Now don't get me wrong. There's a lot of crap in artist alley too. But the ones who aren't committed, who aren't dedicated to honing their craft or turning out work on time, who aren't willing to slave away endless hours a day for a labor of love that may turn into nothing - well, they fade away. Gradually but surely. They aren't hard to spot, and you can avoid them like you would a leper. Don't walk to close to their table and you should be good.
And I'm not saying that Marvel and D.C. don't have amazing artists! they do. One of my favorite artists of all time is being held captive by MARVEL. Frank Cho - Frank Cho should be working on Liberty Meadows - his independently owned title, which is the bee's knees, I assure you - but that doesn't pay the bills, you see. and Marvel and D.C. can afford to buy up the best artists in the industry and make sure they work for them and them alone. Adam Hughes, Phil Noto, ummm, I don't know. I know there's a lot of great artists working for the big two though... arghhh, and Frank Cho has Stockholm Syndrome now (he's writing and drawing his own MARVEL Story!!! NOOOOOO!!!!)
Okay, I got a little carried away with all that. What with Chris Roberson Leaving D.C. and all I guess I felt a little inspired and jumped up on my soap box. :)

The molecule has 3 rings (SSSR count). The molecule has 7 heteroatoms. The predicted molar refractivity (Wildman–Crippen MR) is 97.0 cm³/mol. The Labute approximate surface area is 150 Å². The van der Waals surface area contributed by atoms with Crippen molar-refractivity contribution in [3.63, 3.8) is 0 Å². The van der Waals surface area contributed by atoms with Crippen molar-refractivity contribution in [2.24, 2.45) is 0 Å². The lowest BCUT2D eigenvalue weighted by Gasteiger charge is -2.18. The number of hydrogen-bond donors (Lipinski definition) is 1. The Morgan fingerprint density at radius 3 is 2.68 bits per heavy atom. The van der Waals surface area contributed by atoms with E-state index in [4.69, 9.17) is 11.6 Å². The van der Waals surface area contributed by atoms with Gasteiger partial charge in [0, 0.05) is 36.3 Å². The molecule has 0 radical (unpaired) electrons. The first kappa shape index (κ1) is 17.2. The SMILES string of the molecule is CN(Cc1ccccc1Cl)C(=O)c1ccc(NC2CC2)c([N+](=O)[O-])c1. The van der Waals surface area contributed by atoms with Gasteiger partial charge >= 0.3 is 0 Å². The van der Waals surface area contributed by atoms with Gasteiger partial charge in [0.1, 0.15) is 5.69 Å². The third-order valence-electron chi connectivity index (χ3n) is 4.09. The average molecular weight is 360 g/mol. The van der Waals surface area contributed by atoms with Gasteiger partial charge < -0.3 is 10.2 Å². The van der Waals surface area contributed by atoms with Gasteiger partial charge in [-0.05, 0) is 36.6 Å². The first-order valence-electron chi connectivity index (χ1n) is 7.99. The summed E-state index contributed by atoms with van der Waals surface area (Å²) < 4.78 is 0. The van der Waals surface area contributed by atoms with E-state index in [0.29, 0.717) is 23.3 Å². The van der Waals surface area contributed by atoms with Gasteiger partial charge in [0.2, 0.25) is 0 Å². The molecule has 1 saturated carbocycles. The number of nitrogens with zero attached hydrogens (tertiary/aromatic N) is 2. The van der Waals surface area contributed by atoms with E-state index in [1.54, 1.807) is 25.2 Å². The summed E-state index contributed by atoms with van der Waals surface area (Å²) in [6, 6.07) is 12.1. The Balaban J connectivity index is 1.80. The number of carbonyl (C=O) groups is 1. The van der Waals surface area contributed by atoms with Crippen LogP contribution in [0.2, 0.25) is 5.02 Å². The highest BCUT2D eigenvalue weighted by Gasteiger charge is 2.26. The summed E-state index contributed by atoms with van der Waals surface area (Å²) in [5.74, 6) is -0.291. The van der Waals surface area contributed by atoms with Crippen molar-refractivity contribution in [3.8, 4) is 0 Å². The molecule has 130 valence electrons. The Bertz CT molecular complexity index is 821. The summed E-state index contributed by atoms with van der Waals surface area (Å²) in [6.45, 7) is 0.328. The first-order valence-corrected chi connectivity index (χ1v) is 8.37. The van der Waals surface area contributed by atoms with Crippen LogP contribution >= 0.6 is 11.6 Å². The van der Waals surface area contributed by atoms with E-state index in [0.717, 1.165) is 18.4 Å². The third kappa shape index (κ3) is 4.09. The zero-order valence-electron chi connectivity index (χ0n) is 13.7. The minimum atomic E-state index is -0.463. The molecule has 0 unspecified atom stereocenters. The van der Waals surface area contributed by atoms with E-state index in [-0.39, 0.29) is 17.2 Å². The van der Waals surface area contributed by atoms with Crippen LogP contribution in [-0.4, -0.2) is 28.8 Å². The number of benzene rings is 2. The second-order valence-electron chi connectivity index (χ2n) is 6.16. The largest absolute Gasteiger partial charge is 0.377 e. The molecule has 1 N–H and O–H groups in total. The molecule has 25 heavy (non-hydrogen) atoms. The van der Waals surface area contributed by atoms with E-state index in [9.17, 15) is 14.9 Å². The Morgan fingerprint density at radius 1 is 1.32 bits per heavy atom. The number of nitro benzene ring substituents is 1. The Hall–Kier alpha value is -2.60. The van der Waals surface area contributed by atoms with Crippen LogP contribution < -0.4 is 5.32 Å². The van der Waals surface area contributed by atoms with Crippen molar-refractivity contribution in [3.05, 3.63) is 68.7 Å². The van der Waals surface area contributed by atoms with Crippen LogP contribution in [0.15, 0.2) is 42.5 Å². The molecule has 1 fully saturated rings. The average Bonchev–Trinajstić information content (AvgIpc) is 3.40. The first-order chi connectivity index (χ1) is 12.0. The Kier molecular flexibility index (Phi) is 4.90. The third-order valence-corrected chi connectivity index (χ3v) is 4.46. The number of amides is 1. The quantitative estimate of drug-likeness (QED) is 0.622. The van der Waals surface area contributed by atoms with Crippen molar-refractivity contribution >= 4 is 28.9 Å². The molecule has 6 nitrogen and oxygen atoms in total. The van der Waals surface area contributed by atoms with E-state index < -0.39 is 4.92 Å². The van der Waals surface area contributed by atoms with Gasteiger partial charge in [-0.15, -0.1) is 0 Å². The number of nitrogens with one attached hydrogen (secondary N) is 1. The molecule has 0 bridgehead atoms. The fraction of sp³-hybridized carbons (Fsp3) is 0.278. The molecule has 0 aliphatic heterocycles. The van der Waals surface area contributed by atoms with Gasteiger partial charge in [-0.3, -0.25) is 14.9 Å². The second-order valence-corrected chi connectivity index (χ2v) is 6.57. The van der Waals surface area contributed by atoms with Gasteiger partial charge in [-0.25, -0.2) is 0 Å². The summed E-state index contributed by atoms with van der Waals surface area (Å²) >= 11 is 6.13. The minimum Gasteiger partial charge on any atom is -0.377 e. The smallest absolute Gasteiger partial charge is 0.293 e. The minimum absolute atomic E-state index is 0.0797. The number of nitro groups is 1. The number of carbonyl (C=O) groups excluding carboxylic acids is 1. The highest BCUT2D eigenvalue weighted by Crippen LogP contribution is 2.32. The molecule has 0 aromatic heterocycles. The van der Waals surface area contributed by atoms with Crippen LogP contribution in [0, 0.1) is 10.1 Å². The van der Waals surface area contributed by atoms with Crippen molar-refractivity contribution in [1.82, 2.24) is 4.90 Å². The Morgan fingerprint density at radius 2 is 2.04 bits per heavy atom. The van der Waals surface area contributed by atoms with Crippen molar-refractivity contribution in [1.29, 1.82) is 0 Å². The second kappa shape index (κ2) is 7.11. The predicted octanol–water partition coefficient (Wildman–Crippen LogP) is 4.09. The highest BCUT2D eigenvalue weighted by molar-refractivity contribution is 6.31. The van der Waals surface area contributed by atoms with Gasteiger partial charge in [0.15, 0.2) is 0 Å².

However - I can't just jump on his coattails and ride them all the way - because even he said himself
"The Short version is, I don't agree with how they treat the other creators and their general business preactice"
Well heck - that sounds like a personal reason to me. Does D.C. keep they're employees locked in cages? Is part of their regular business practice making Chris Roberson go and get all the executives coffee and scones? I don't know... If it was though, I'd leave too!
(End of Intermission - which was actually longer than the whole thing all together.... Sorry)
SOOOOOO.... The original point I was trying to make: Let's support independent artists.
If you've got work - we here at "BTP" would love to check it out and spread the love all around!
So let's all get together and make a difference around here!